Discover what it is like to be blind or deaf, at an innovative centre in Holon. By Ann Goldberg

November 9, 2010
Dialogue in the Darkness

Dialogue in the Darkness

The Children's Museum is really a misnomer for this campus in the heart of Holon. Like so many of Israel's new-style museums, this is neither a museum nor are all its sections exclusively aimed at children.

In this unique complex, there are displays for children of all ages and for adults as well.

Let's start with the pavillion that is really for young children - and even here there are separate paths for two-and-a-half to four years, four to seven years, five to eight and eight to 12 years. The younger children have to be accompanied by adults.

Inside, children (in groups) join a guided story path, according to their age and interact with the characters on the way, playing a role in the story. Using their imagination they can change the plot of the story and its outcome.

There are also activity tents with games, crafts and learning activities. The Thinking-Feeling tent and the Nature-Life tent have hands-on activities, where children learn all about nature, shapes, textures, colours and the world around them.

In pitch darkness, you are steered by a blind guide through a wood, a boat trip and shopping in a market

A recent addition is The Aliens Have Arrived, where eight-to-12-year-olds get to meet the visitors from another planet, using recently developed technologies.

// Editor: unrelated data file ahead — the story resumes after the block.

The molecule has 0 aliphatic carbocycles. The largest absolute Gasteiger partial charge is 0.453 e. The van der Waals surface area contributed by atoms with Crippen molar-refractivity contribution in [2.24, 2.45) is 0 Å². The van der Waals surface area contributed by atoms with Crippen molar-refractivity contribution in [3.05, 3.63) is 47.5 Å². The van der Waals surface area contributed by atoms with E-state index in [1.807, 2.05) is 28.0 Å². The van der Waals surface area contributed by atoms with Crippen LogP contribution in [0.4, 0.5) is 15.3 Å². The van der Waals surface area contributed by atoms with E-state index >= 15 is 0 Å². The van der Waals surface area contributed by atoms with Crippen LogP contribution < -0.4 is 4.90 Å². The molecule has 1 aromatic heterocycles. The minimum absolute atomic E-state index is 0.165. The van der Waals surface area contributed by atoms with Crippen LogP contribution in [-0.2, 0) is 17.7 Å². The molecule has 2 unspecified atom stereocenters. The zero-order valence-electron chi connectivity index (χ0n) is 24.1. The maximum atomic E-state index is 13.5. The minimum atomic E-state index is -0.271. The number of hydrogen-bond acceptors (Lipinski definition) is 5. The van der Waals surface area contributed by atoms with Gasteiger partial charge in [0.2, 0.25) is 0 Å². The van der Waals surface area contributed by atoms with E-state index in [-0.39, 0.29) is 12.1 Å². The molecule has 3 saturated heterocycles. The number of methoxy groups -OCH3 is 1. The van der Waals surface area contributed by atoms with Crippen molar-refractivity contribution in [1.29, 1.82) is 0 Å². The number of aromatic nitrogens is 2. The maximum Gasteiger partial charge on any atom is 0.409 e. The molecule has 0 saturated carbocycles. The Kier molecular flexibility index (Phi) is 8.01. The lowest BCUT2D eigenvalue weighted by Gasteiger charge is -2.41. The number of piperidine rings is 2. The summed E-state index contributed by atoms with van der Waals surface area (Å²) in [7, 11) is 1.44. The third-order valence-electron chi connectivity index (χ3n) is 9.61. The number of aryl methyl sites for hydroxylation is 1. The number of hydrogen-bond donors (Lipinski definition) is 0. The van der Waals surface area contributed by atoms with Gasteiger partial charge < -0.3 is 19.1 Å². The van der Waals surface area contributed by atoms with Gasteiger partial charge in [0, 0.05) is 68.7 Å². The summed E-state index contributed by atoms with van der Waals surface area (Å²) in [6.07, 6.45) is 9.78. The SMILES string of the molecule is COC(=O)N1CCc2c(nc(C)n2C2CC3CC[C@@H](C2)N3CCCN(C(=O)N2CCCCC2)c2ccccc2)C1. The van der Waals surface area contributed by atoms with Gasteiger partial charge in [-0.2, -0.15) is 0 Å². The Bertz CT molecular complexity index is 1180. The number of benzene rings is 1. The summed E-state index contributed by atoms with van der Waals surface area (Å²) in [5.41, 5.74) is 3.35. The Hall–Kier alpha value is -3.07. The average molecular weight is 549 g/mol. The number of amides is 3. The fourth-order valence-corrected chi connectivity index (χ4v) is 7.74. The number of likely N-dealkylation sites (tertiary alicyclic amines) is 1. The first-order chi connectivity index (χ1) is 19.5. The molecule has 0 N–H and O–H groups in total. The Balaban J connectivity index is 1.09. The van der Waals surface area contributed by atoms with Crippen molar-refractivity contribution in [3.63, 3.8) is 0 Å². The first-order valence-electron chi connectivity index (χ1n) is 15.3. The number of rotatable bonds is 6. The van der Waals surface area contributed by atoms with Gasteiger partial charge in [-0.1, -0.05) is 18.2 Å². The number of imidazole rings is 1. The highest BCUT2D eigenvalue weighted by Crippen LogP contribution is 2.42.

In complete contrast, on the same campus, there is an experience called Dialogue in the Darkness, which is suitable for children over nine and adults (the age limitation is strictly enforced). Each participant is given a locker in which to store watches and mobile phones, so as to ensure no light at all - and also so they can leave bags and anything else that could fall, as once it is dropped, there will be no way to find it. Then, in pitch darkness, which is quite palpable and frightening to begin with, each group is steered by a blind guide through a series of everyday experiences.

Using all your senses except sight, with the help of a stick to move around on the floor in front of you and following your guide's voice you take a walk "through a wood", feel the sea spray on your face and movement under your feet as you sit on a boat and go for a "ride around the coast", go "shopping in the market" and finally sit down and relax in a "café", where you can buy yourself a snack.

Suddenly your other senses - of touch, smell, hearing and even taste - begin to play a much larger, more significant role in your life and your movements.

A similar, but less disconcerting, experience, in another pavillion, entitled Invitation to Silence, helps you learn how to communicate without any hearing or speaking. This time, all your interaction happens through hand movements, body language and sign language. Your deaf guide will show you how to communicate with the world around you through conversations and games conducted without voice or sound.

The Children's Pavillion, as well as the sightless and silence experiences, need to be booked in advance at 00 972 9 3 650 3010.

These three activities are in Peres Park, a beautiful area with lawns for ball games, a boating lake and play areas for children.

Last updated: 3:20pm, November 9 2010